Indiana Daily Student

Faculty vote to prevent firing of graduate workers

<p>Doctoral candidate Pat Wall leads a chant during the graduate student strike April 14, 2022, at the Sample Gates. The Bloomington Faculty Council voted to assert that no graduate student workers will be fired for striking in a special meeting of the council May 9.</p>

Doctoral candidate Pat Wall leads a chant during the graduate student strike April 14, 2022, at the Sample Gates. The Bloomington Faculty Council voted to assert that no graduate student workers will be fired for striking in a special meeting of the council May 9.

Faculty members voted to assert that no student would be fired for striking or failing to submit grades in a special meeting of the Bloomington Faculty Council May 9. Of the 732  faculty members in attendance, 632 voted yes on the resolution, according to the Bloomington Faculty Council Executive Committee. 

The resolution also called for an immediate reappointment of graduate workers for the summer and emphasized their willingness to work with graduate workers to clarify policies that affect them. 

Other resolutions, including a call for the IU administration to recognize the union and graduate student cooperation with the administration, were also voted on at the meeting. As of this evening, the votes are still being counted.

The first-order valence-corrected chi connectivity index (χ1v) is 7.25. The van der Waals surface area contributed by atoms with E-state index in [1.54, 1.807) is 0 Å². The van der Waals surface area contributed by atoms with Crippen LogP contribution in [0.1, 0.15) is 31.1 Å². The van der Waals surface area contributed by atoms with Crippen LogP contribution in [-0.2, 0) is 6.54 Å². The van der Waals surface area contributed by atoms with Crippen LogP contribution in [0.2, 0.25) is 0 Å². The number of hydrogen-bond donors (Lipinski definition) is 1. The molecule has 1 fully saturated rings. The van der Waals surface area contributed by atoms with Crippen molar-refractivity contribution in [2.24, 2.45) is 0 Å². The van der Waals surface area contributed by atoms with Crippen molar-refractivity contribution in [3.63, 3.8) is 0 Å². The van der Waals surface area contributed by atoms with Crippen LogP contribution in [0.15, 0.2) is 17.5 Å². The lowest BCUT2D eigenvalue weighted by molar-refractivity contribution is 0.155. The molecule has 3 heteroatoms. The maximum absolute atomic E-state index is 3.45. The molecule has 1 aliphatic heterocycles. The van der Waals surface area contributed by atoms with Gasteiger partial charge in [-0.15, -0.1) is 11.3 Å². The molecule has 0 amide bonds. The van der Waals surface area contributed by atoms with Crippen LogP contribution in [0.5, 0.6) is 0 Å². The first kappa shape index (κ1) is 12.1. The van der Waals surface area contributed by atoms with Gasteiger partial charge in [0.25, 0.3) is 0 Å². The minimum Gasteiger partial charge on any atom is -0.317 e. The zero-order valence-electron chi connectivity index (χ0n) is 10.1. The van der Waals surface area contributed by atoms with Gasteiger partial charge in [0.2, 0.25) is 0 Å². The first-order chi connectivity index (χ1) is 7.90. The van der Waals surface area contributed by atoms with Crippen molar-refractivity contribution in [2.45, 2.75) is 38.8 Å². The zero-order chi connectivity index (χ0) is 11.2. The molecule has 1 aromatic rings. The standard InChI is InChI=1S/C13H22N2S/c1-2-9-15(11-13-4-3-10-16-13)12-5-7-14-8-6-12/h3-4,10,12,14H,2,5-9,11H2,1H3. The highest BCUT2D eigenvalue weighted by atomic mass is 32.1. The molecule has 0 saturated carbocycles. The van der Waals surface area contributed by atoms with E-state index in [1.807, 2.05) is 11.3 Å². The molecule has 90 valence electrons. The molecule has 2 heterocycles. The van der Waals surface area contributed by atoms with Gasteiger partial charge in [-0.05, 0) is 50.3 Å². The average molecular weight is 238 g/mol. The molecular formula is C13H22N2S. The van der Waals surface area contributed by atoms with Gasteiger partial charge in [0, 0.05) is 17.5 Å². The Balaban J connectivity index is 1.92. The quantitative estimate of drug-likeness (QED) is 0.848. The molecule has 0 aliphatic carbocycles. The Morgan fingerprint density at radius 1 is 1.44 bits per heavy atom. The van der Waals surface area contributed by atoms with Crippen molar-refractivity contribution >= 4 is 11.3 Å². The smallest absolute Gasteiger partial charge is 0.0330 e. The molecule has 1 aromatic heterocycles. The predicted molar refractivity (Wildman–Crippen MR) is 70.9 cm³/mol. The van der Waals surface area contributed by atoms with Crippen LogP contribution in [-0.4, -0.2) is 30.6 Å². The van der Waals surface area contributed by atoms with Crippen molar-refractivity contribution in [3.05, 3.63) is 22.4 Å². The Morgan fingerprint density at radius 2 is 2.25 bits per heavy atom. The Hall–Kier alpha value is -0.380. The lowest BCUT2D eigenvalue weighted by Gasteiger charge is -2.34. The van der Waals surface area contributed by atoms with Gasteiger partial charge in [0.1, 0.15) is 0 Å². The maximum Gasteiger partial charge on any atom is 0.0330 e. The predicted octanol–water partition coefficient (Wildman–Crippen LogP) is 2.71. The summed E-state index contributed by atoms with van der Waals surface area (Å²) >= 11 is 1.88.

The resolutions will have to be ratified by all faculty, including those not in attendance, due to a failure to reach quorum, which is 800 faculty members in attendance. 

Agenda items, including the potential vote of no confidence and the extension of the deadline for grades, were taken off the agenda by the Executive Committee. 

Steve Sanders, a member of the Executive Committee, said the decision to extend the grading deadline was not in the authority of the Bloomington Faculty Council because it is the University Faculty Council’s policy, which applies to all IU campuses.

Marietta Simpson, president of the Bloomington Faculty Council, said the vote of no confidence agenda item prompted a discussion and later vote, requiring two meetings. She said the item could be brought up again if it specified and required an immediate vote. 

“For the most part I think it was a respectful display of shared governance,” Simpson said.

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